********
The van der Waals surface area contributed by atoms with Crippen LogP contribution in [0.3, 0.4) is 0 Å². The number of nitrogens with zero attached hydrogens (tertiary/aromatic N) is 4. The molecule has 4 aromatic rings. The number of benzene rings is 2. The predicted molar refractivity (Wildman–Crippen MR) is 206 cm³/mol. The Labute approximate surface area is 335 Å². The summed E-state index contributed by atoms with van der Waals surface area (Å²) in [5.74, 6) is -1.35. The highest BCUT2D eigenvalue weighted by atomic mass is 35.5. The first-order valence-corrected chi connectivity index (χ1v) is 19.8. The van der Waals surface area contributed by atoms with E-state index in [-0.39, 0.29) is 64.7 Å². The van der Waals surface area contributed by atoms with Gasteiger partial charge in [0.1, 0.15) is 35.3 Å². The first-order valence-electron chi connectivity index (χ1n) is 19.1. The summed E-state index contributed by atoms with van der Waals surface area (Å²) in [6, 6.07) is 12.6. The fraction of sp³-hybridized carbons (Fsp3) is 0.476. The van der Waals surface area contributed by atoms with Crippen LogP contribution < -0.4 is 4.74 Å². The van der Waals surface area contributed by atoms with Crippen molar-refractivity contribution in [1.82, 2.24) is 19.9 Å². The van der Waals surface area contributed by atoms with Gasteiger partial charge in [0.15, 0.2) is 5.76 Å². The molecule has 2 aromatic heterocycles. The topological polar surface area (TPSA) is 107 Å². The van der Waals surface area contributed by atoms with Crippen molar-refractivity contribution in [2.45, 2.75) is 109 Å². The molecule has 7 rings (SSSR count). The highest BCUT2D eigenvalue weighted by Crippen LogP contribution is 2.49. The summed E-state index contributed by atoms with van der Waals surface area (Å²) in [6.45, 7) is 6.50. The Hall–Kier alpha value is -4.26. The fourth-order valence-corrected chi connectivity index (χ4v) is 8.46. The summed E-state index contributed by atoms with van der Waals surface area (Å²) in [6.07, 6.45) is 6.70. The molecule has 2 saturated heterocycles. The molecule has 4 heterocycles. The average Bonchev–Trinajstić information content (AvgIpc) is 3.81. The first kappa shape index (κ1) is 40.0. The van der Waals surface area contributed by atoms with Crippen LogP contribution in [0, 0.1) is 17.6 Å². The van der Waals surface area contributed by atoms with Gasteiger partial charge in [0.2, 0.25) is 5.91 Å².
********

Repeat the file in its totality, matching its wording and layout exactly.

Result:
The van der Waals surface area contributed by atoms with Crippen LogP contribution in [0.3, 0.4) is 0 Å². The number of nitrogens with zero attached hydrogens (tertiary/aromatic N) is 4. The molecule has 4 aromatic rings. The number of benzene rings is 2. The predicted molar refractivity (Wildman–Crippen MR) is 206 cm³/mol. The Labute approximate surface area is 335 Å². The summed E-state index contributed by atoms with van der Waals surface area (Å²) in [5.74, 6) is -1.35. The highest BCUT2D eigenvalue weighted by atomic mass is 35.5. The first-order valence-corrected chi connectivity index (χ1v) is 19.8. The van der Waals surface area contributed by atoms with E-state index in [-0.39, 0.29) is 64.7 Å². The van der Waals surface area contributed by atoms with Gasteiger partial charge in [0.1, 0.15) is 35.3 Å². The first-order valence-electron chi connectivity index (χ1n) is 19.1. The summed E-state index contributed by atoms with van der Waals surface area (Å²) in [6, 6.07) is 12.6. The fraction of sp³-hybridized carbons (Fsp3) is 0.476. The van der Waals surface area contributed by atoms with Crippen LogP contribution < -0.4 is 4.74 Å². The van der Waals surface area contributed by atoms with Crippen molar-refractivity contribution in [1.82, 2.24) is 19.9 Å². The van der Waals surface area contributed by atoms with Gasteiger partial charge in [0.15, 0.2) is 5.76 Å². The molecule has 2 aromatic heterocycles. The topological polar surface area (TPSA) is 107 Å². The van der Waals surface area contributed by atoms with Crippen molar-refractivity contribution in [2.45, 2.75) is 109 Å². The molecule has 7 rings (SSSR count). The highest BCUT2D eigenvalue weighted by Crippen LogP contribution is 2.49. The summed E-state index contributed by atoms with van der Waals surface area (Å²) in [6.45, 7) is 6.50. The Hall–Kier alpha value is -4.26. The fourth-order valence-corrected chi connectivity index (χ4v) is 8.46. The summed E-state index contributed by atoms with van der Waals surface area (Å²) in [6.07, 6.45) is 6.70. The molecule has 2 saturated heterocycles. The molecule has 4 heterocycles. The average Bonchev–Trinajstić information content (AvgIpc) is 3.81. The first kappa shape index (κ1) is 40.0. The van der Waals surface area contributed by atoms with Crippen LogP contribution in [0, 0.1) is 17.6 Å². The van der Waals surface area contributed by atoms with Gasteiger partial charge in [0.2, 0.25) is 5.91 Å².